Cryptographically enforced access control for user data in untrusted clouds
Author(s)Wang, Frank Yi-Fei
Massachusetts Institute of Technology. Department of Electrical Engineering and Computer Science.
Nickolai Zeldovich and James Mickens.
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Modern web services rob users of low-level control over cloud storage; a user's single logical data set is scattered across multiple storage silos whose access controls are set by the web services, not users. The result is that users lack the ultimate authority to determine how their data is shared with other web services. In this thesis, we introduce Sieve, a new architecture for selectively exposing user data to third party web services in a provably secure manner. Sieve starts with a user-centric storage model: each user uploads encrypted data to a single cloud store, and by default, only the user knows the decryption keys. Given this storage model, Sieve defines an infrastructure to support rich, legacy web applications. Using attribute-based encryption, Sieve allows users to define intuitive, understandable access policies that are cryptographically enforceable. Using key homomorphism, Sieve can re-encrypt user data on storage providers in situ, revoking decryption keys from web services without revealing new ones to the storage provider. Using secret sharing and two-factor authentication, Sieve protects against the loss of user devices like smartphones and laptops. The result is that users can enjoy rich, legacy web applications, while benefiting from cryptographically strong controls over what data the services can access.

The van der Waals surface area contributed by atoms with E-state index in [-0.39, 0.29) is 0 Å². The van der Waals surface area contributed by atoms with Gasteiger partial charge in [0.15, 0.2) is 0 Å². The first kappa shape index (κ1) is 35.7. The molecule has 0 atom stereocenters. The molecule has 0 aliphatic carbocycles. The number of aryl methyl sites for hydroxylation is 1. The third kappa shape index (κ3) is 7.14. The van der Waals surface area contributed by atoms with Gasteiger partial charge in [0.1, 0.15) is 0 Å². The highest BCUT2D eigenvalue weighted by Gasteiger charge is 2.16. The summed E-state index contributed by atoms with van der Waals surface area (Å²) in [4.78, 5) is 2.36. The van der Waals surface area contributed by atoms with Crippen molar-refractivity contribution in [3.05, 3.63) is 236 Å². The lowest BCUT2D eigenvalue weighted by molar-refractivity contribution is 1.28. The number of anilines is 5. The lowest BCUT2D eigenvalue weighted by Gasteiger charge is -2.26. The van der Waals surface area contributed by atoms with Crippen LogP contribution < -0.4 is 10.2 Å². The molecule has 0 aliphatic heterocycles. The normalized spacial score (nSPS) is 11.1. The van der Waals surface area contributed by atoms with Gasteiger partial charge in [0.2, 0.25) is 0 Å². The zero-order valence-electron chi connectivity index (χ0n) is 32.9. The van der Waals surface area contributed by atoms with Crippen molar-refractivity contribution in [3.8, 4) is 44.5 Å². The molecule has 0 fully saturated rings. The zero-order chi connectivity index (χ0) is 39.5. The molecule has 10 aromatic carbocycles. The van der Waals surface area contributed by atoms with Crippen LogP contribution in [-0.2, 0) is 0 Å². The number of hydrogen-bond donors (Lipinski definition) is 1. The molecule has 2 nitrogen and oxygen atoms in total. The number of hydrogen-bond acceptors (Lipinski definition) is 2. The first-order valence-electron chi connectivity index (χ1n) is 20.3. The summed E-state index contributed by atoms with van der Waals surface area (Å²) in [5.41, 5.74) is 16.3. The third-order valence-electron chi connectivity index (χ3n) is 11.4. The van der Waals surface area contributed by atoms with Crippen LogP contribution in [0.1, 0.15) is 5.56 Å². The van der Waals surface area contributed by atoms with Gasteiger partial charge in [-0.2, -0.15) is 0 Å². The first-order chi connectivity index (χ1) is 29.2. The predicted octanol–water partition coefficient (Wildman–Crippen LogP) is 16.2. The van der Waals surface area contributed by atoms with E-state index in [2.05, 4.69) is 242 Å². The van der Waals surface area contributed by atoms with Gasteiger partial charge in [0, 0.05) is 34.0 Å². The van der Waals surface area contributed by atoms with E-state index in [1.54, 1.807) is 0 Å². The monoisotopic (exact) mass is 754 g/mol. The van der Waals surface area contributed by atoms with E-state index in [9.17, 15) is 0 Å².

Thesis: S.M., Massachusetts Institute of Technology, Department of Electrical Engineering and Computer Science, 2016.This electronic version was submitted by the student author. The certified thesis is available in the Institute Archives and Special Collections.Cataloged from student-submitted PDF version of thesis.Includes bibliographical references (pages 55-60).
DepartmentMassachusetts Institute of Technology. Department of Electrical Engineering and Computer Science.
Massachusetts Institute of Technology
Electrical Engineering and Computer Science.